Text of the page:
Indigenisation minister Patrick Zhuwao has accused line ministries and State agencies of derailing the implementation of the black empowerment drive by giving permits and licences of reserved sectors to foreigners.
BY XOLISANI NCUBE
Opening a workshop for government officials on the implementation of the indigenisation law organised by the National Indigenisation and Economic Empowerment Board, Zhuwao said a number of line ministries were not protecting local investors who wanted to venture into reserved sectors from being elbowed out by foreigners.
“A number of companies have been licensed to operate in reserved sectors against the law and government policy that they must not. We expect that the licensing authority within that reserved sector to ensure that the company seeking a permit is complaint with the law and statutes of this land,” Zhuwao said.
“There is provision in the Act for lesser shares for our indigenous people, but that has to be submitted to the line minister for approval in concurrence with Cabinet, but this has to be a special case.”
According to the indigenisation law, certain sectors of the economy have been reserved for locals and no foreign partner is allowed to invest unless Cabinet – chaired by President Robert Mugabe – approves.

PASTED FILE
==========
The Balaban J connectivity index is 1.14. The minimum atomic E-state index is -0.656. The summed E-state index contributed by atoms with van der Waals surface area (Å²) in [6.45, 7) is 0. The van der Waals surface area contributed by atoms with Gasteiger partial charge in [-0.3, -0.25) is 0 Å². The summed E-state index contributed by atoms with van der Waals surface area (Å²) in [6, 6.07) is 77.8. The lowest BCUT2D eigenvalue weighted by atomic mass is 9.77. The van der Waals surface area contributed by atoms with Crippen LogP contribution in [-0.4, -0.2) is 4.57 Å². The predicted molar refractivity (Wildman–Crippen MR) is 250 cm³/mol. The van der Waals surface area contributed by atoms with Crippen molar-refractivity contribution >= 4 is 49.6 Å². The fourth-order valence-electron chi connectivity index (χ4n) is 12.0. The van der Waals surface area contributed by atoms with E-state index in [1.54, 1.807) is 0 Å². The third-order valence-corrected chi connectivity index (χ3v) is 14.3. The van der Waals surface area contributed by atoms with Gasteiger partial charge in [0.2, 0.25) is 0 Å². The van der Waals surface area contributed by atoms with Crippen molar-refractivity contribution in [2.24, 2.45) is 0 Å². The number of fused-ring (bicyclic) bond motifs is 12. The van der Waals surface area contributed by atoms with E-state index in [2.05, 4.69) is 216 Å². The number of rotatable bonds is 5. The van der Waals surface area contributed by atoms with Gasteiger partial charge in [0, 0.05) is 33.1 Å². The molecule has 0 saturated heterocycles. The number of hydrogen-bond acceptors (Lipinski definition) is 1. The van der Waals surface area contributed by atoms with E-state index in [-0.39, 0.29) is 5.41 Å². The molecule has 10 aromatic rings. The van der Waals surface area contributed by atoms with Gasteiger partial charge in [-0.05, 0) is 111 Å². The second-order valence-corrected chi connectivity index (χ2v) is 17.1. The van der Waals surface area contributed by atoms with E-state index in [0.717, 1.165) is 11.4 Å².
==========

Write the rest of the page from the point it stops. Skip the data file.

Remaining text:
The reserved sectors include retail, transport, salons and barber shops and travel agencies among other businesses that require less investment.
Zhuwao said soon the fuel sector, which has for long been in the hands of foreigners along with artisanal mining of all minerals other than diamonds, would be declared a reserved sector in a bid to empower and protect local investors.
The workshop drew participants from other ministries. Zhuwao said all foreign firms operating in the reserved sectors should brace for a fight which could include paying fines and levies.
The indigenisation law compels all foreign-owned firms to cede majority shareholding of at least 51% to indigenous people as a way of empowering the previously marginalised community.